The visual for the single makes this even more explicit: Timothy and Camp sit in a room recording a track, before A&R men come in and capture it, immediately putting it in chains. The video ends thusly, in Timothy’s own words: “I climb this mountain and meet [the late] Nipsey Hussle and Prince at the top of it. Then we look back down the hill and offer a hand to the crooked A&R. It’s not a completely anti-music industry thing; it’s more like this vision of partnership, and everything Nipsey was championing: owning your masters and partnering in a venture.”

This preoccupation with slavery also came from spending increasing amounts of time in Sierra Leone. Timothy’s father was born in Sierra Leone to Ghanaian and Sierra Leonean parents, before moving to the UK as a child. After visiting several times on family holidays, Timothy decided to relocate in his mid-twenties, and now spends several months of the year there. Slavery was a foundational building block of the country: Freetown was founded in 1792 by emancipated slaves who arrived in Sierra Leone via London, later to be followed by a group of Jamaican maroons.

This heritage is something Timothy is always conscious of when he returns. “My ethnicity, on the Sierra Leonean part, is Creole. We’re [descended from] freed slaves from Nova Scotia who travelled back to London and founded an African Israel of sorts.” Reminders of Freetown’s past, as an entry point for emancipated slaves from the Americas, as well as other parts of West Africa, are everywhere: “They planted the cotton tree which still stands in the centre. That tree is basically at the end of my street. It’s one of the poorest countries in the world and there’s crazy poverty and devastation. You can see how there are still these lines of colonialism, imperialism, slavery. It’s so complicated, but you feel it, it’s around you.”

Basing himself in his grandmother’s old house, where he is currently building a studio for local musicians to use, as well as for travellers passing through, he was determined to integrate himself into the local culture as much as possible when he first moved there. “I feel very comfortable when I’m there,” he says. “I made an effort to learn the local language, the first time I properly went back. It’s quite easy to break down those barriers when you’re speaking the language. The integration into the culture meant I wasn’t just there as a well-to-do outsider who wants a holiday.”

Despite immersing himself into the local culture, however, he says he’s still perceived as an outsider. “It sounds weird for a lot of people but we’re white. People will shout ‘white man!’ at you in the street,” he tells me. It’s an experience I can relate to, having travelled to Ghana, where my own father’s family is from. “I always have to keep explaining myself to people out there and it gets frustrating, having to prove I am actually Sierra Leonean. People almost laugh at it; it’s like you’re a novelty.”

But if anything, these jarring experiences – having to constantly balance competing perceptions of his own identity – have made for fertile creative ground. They formed the basis of the 2 Sim record, released in 2018, which was based on field recordings and WhatsApp chats with friends. ‘2 Sim’ is a Sierra Leonean expression which refers to someone having two sim cards on their phone, but which alludes to being stranded between two cultures or identities. Help deals with these contradictions in more oblique ways. Themes of identity and belonging hover in the background. But the recorded conversations that formed his previous recordings have been stripped back, with the piano returning to the foreground. He uses the piano almost like he might a paint brush: using broad strokes of colour, which, on closer inspection reveal a variety of textures.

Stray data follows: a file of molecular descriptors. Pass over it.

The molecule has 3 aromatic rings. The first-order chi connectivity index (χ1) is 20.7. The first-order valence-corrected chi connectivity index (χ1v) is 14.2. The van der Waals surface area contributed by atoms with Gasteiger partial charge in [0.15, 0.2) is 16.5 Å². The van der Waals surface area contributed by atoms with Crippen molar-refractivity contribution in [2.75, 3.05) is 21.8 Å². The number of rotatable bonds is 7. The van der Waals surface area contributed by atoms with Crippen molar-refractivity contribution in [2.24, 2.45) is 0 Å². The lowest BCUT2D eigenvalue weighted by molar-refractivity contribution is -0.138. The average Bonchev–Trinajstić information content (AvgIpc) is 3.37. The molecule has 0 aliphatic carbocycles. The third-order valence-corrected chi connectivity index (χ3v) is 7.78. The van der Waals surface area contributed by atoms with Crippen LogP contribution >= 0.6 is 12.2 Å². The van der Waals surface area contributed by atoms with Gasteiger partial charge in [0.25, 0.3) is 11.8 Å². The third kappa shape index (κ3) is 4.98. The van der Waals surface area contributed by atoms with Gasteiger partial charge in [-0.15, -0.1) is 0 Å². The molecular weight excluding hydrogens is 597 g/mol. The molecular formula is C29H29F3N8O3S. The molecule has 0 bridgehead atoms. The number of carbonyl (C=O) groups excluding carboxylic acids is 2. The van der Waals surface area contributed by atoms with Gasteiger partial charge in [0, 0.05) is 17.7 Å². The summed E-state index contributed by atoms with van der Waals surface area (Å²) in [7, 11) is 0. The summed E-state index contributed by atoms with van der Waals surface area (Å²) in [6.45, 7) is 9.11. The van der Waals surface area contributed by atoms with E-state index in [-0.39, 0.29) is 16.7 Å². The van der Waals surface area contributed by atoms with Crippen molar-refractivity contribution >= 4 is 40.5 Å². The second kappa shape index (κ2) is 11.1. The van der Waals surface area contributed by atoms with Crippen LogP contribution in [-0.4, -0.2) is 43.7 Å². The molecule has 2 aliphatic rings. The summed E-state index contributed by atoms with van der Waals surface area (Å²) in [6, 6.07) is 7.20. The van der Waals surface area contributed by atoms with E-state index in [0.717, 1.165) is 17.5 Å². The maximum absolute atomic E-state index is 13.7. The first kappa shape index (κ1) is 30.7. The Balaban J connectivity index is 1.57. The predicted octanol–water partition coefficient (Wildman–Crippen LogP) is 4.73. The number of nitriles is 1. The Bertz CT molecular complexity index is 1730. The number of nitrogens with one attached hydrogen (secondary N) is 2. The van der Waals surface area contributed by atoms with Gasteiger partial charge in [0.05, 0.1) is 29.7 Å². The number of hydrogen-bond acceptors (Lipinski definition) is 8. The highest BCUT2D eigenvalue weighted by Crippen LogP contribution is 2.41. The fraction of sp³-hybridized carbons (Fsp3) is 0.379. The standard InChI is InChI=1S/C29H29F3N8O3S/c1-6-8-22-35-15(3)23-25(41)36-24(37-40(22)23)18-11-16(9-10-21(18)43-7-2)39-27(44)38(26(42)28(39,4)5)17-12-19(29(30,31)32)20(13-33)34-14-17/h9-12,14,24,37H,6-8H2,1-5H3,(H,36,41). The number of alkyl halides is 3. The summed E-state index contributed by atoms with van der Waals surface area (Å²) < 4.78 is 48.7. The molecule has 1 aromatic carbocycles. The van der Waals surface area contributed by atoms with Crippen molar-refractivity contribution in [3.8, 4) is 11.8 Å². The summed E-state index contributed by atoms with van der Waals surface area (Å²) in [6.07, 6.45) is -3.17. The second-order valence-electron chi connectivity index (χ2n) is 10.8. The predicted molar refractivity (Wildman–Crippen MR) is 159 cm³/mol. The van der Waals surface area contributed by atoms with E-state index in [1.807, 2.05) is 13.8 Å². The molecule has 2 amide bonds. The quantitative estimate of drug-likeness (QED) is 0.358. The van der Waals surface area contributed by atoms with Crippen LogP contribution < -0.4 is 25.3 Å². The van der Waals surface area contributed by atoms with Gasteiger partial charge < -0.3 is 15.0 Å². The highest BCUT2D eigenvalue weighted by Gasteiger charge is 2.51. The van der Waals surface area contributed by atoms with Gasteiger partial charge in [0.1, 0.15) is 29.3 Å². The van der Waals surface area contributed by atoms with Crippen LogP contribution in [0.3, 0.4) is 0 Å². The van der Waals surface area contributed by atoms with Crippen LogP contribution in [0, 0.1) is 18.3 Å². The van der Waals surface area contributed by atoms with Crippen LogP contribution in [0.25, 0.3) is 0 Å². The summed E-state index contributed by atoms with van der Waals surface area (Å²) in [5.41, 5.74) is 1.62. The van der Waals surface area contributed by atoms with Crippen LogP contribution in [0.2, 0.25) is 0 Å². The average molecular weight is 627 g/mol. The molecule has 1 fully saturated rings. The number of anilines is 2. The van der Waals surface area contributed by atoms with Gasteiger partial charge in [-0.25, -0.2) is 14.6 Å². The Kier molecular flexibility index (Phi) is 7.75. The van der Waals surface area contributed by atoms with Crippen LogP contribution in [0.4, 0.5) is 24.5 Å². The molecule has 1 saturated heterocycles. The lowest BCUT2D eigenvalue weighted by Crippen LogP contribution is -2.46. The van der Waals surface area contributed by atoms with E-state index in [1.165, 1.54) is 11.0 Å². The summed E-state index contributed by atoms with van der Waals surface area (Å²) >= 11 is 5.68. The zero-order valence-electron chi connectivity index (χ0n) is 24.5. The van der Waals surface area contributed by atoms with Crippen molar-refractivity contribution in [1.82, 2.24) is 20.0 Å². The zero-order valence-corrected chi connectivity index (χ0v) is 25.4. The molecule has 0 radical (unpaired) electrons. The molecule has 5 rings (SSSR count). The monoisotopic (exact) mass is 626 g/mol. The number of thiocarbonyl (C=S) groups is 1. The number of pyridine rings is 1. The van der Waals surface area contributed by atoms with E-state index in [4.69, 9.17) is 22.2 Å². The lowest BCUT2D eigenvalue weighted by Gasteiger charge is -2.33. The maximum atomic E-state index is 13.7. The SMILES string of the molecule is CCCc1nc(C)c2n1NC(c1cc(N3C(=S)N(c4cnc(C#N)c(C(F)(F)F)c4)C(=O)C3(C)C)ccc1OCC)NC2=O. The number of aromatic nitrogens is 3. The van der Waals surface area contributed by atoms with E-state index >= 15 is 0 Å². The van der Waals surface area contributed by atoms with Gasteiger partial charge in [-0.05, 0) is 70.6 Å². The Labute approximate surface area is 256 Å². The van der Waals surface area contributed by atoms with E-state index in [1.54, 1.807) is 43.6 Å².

This is also a technique he learnt from Sierra Leonean weaving, at a project called War Wounded, which was founded to teach the craft of weaving to people displaced by the civil war of 1991 to 2002. “That was the excuse I initially used: I’m going to go to Sierra Leone to learn traditional weaving. I started off making figurative paintings, oil paintings and it went into spray painting, monochrome paintings. They’re stretched fabric over a wooden frame. So then I started to think about the fabric itself. More than just buying a fabric I wanted to learn how to make it. I remember seeing the weaving around Freetown, these crazy long thin strips being hand woven, so I thought, ‘Yeah, I’ll go learn that’.”

The techniques he learnt came from ingenious means “A lot of the people I was weaving with would go to the local market. They call it The Junks; it’s a second-hand market and you get big sacks of imported clothes that no one’s even looked at. You just buy it all by the weight. You pull through the knitted jumpers and you unthread a yarn from them and then someone will be sitting down, winding that back onto a bobbin. It’s completely deconstructing and reconstructing the fabric. It’s amazing.”

Deconstructing and reconstructing; unfurling a thread and turning it into something else. This could just as aptly describe Timothy’s approach to music and art, in which thematic threads – explorations of diaspora, family and identity – have morphed into something else, with the simplicity of the piano melodies allowing you to focus on the details. “When there’s less, you pay more attention to the thing itself. It’s like if you’re listening to ambient music, you start paying attention to the sound of the room, the acoustics, all of those details. I feel the same with the weaving. When you’ve got a plain cloth, you instantly see this is handmade, you appreciate those little nuances.”

Carrying Colour will release Help on August 7, 2020

Source: The Quietus | Features | Escape Velocity | Unfurling Threads: Duval Timothy Interviewed

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Random sensory quotes

If you rely only on your eyes, your other senses weaken.

— Frank Herbert